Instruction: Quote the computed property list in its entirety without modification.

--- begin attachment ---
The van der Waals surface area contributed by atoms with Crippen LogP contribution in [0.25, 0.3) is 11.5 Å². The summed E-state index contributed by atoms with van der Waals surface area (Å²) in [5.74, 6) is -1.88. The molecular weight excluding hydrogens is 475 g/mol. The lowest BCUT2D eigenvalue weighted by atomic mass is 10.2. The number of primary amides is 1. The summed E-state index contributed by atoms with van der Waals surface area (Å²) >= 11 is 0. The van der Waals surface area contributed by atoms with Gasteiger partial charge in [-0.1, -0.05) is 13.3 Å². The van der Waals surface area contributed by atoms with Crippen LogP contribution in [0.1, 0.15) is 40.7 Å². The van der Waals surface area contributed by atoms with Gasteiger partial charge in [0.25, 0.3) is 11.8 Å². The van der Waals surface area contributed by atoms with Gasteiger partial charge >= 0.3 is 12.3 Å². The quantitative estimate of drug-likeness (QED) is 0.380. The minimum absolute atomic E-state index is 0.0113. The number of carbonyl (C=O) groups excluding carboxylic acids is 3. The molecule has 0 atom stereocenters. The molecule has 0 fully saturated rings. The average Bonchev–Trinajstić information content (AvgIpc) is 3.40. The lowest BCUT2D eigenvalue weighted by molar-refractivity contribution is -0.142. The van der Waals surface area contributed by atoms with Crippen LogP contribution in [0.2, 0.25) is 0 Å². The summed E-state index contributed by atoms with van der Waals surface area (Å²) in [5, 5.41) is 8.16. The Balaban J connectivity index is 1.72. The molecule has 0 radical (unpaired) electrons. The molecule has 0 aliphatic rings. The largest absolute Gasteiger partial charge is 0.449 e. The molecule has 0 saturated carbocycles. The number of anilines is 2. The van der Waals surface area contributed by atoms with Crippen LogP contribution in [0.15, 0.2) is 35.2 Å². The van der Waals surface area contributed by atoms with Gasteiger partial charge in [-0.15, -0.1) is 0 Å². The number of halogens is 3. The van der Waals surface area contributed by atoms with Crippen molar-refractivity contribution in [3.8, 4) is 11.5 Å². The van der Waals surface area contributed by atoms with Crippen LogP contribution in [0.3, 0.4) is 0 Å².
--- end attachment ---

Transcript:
The van der Waals surface area contributed by atoms with Crippen LogP contribution in [0.25, 0.3) is 11.5 Å². The summed E-state index contributed by atoms with van der Waals surface area (Å²) in [5.74, 6) is -1.88. The molecular weight excluding hydrogens is 475 g/mol. The lowest BCUT2D eigenvalue weighted by atomic mass is 10.2. The number of primary amides is 1. The summed E-state index contributed by atoms with van der Waals surface area (Å²) >= 11 is 0. The van der Waals surface area contributed by atoms with Gasteiger partial charge in [-0.1, -0.05) is 13.3 Å². The van der Waals surface area contributed by atoms with Crippen LogP contribution in [0.1, 0.15) is 40.7 Å². The van der Waals surface area contributed by atoms with Gasteiger partial charge in [0.25, 0.3) is 11.8 Å². The van der Waals surface area contributed by atoms with Gasteiger partial charge >= 0.3 is 12.3 Å². The quantitative estimate of drug-likeness (QED) is 0.380. The minimum absolute atomic E-state index is 0.0113. The number of carbonyl (C=O) groups excluding carboxylic acids is 3. The molecule has 0 atom stereocenters. The molecule has 0 fully saturated rings. The average Bonchev–Trinajstić information content (AvgIpc) is 3.40. The lowest BCUT2D eigenvalue weighted by molar-refractivity contribution is -0.142. The van der Waals surface area contributed by atoms with Crippen LogP contribution in [0.2, 0.25) is 0 Å². The summed E-state index contributed by atoms with van der Waals surface area (Å²) in [5, 5.41) is 8.16. The Balaban J connectivity index is 1.72. The molecule has 0 radical (unpaired) electrons. The molecule has 0 aliphatic rings. The largest absolute Gasteiger partial charge is 0.449 e. The molecule has 0 saturated carbocycles. The number of anilines is 2. The van der Waals surface area contributed by atoms with Crippen LogP contribution in [0.15, 0.2) is 35.2 Å². The van der Waals surface area contributed by atoms with Gasteiger partial charge in [-0.15, -0.1) is 0 Å². The number of halogens is 3. The van der Waals surface area contributed by atoms with Crippen molar-refractivity contribution in [3.8, 4) is 11.5 Å². The van der Waals surface area contributed by atoms with Crippen LogP contribution in [0.3, 0.4) is 0 Å².